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PostPosted: Thu Nov 03, 2005 7:06 am 
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Location: The Bronx is up; the Battery's down
One of the (many) interesting things about Ms. Fadjo's work is that her pieces tend to not have convenient, finite endings...because she's talking about real life, and in real life -- at least until we reach that most INconvenient of finite endings -- we tend to segue into and out of situations rather than neatly entering and exiting them.


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 Post subject: "Home" at 14th St. Theater
PostPosted: Thu Nov 10, 2005 4:14 pm 
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Adrienne Celeste Fadjo Dance
14th Street Y Theatre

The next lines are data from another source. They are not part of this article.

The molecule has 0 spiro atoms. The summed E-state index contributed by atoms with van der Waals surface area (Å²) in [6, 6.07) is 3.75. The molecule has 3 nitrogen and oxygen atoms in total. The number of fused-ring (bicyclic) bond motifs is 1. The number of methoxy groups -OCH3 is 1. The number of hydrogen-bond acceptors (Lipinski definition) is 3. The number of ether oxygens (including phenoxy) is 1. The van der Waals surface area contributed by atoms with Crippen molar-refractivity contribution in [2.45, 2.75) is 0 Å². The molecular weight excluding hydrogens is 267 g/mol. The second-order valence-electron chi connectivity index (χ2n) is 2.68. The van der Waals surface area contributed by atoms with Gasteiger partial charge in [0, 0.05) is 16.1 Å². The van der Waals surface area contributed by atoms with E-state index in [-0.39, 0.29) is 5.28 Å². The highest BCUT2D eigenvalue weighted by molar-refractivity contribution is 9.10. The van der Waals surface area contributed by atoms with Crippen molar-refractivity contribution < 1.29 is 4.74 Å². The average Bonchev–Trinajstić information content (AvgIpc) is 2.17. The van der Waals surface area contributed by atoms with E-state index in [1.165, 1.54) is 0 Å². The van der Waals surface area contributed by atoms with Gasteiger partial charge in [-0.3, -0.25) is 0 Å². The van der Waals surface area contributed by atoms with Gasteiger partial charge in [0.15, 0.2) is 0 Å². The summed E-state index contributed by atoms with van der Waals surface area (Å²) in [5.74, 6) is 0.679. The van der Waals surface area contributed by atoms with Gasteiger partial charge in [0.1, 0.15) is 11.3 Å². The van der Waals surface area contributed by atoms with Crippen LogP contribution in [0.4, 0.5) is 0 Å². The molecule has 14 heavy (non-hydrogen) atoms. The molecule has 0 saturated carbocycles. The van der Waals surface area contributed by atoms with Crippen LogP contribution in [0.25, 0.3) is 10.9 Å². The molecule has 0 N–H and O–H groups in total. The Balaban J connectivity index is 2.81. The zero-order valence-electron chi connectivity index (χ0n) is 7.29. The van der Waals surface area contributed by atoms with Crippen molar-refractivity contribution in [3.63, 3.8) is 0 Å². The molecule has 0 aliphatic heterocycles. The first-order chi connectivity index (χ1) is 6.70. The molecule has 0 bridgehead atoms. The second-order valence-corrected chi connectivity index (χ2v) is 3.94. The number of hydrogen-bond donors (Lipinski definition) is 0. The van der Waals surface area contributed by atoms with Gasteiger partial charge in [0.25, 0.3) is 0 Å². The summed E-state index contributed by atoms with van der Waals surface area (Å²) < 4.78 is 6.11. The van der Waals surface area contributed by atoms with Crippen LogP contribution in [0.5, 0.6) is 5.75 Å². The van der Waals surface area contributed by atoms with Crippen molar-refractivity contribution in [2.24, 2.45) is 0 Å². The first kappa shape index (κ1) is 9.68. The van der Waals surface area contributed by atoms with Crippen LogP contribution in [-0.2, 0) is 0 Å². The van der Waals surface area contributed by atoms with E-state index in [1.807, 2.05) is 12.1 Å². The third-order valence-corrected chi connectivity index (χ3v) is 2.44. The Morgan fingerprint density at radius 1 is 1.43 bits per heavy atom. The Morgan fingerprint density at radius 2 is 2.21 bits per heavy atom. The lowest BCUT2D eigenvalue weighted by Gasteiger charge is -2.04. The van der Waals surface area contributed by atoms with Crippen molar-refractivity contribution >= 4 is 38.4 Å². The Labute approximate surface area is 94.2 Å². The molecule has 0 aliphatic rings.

November 3, 2005


Modern dance is a special art form. It is special in the fact that, for the most part, it has no real vocabulary of its own- it borrows and morphs steps from other dance idioms. (classic modern dance like Graham or Taylor notwithstanding.) Modern dance has the unique capacity to invent movement limited only by the imagination of the choreographer and the bodies of the dancers. Modern dance can interpret music and convey ideas by constructing its own language in which to do so. It seems much of what I have been seeing lately in the young emerging modern scene tends to sometimes sacrifice innovation for impact, clarity and form for the sake of striving to be different or obscure. Sometimes what I see is less dance than performance art, less vision than awkwardness. This is not to say that these movements are not valid, but seeing Adrienne Celeste Fadjo Dance perform, I was delighted to see dancers dancing. While Fadjo’s movement wasn’t exactly highly innovative and fresh, her sense of musicality and kinetic lushness was pleasing and enjoyable. She manages to convey concrete ideas and themes without losing the joy of movement in her work. She uses gesture and pantomime as a springboard for juicy, weighted and fluid dancing.